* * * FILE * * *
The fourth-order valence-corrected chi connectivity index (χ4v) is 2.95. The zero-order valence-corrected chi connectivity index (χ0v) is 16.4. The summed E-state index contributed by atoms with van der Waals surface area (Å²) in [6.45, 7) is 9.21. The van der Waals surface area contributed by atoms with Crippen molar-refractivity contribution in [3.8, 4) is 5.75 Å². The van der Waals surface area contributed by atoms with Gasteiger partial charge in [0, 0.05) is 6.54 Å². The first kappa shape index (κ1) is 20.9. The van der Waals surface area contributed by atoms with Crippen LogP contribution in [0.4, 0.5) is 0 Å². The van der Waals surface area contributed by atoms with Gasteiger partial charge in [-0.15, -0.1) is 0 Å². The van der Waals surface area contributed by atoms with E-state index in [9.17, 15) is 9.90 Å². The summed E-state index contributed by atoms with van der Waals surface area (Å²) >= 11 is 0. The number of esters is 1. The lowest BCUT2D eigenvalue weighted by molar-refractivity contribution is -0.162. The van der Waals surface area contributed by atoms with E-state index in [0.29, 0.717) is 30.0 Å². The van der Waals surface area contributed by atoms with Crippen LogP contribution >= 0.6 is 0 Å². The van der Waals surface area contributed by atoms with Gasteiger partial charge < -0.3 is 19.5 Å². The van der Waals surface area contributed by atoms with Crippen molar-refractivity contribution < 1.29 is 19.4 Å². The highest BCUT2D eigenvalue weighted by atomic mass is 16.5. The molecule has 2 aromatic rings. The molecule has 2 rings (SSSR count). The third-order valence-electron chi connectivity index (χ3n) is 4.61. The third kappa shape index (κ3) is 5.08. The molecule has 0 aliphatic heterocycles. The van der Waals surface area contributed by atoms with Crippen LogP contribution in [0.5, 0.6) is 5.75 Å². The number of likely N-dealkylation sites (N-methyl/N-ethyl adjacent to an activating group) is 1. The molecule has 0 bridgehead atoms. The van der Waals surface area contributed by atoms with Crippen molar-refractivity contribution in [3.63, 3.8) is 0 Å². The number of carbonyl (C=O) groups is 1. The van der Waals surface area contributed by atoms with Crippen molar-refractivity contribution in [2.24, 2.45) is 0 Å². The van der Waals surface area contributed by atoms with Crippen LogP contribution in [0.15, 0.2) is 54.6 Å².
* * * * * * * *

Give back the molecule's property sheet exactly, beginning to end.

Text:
The fourth-order valence-corrected chi connectivity index (χ4v) is 2.95. The zero-order valence-corrected chi connectivity index (χ0v) is 16.4. The summed E-state index contributed by atoms with van der Waals surface area (Å²) in [6.45, 7) is 9.21. The van der Waals surface area contributed by atoms with Crippen molar-refractivity contribution in [3.8, 4) is 5.75 Å². The van der Waals surface area contributed by atoms with Gasteiger partial charge in [0, 0.05) is 6.54 Å². The first kappa shape index (κ1) is 20.9. The van der Waals surface area contributed by atoms with Crippen LogP contribution in [0.4, 0.5) is 0 Å². The van der Waals surface area contributed by atoms with Gasteiger partial charge in [-0.15, -0.1) is 0 Å². The van der Waals surface area contributed by atoms with E-state index in [9.17, 15) is 9.90 Å². The summed E-state index contributed by atoms with van der Waals surface area (Å²) >= 11 is 0. The number of esters is 1. The lowest BCUT2D eigenvalue weighted by molar-refractivity contribution is -0.162. The van der Waals surface area contributed by atoms with E-state index in [0.29, 0.717) is 30.0 Å². The van der Waals surface area contributed by atoms with Crippen LogP contribution >= 0.6 is 0 Å². The van der Waals surface area contributed by atoms with Gasteiger partial charge < -0.3 is 19.5 Å². The van der Waals surface area contributed by atoms with Crippen molar-refractivity contribution < 1.29 is 19.4 Å². The highest BCUT2D eigenvalue weighted by atomic mass is 16.5. The molecule has 2 aromatic rings. The molecule has 2 rings (SSSR count). The third-order valence-electron chi connectivity index (χ3n) is 4.61. The third kappa shape index (κ3) is 5.08. The molecule has 0 aliphatic heterocycles. The van der Waals surface area contributed by atoms with Crippen LogP contribution in [0.5, 0.6) is 5.75 Å². The number of likely N-dealkylation sites (N-methyl/N-ethyl adjacent to an activating group) is 1. The molecule has 0 bridgehead atoms. The van der Waals surface area contributed by atoms with Crippen molar-refractivity contribution in [3.63, 3.8) is 0 Å². The number of carbonyl (C=O) groups is 1. The van der Waals surface area contributed by atoms with Crippen molar-refractivity contribution in [2.24, 2.45) is 0 Å². The van der Waals surface area contributed by atoms with Crippen LogP contribution in [0.15, 0.2) is 54.6 Å².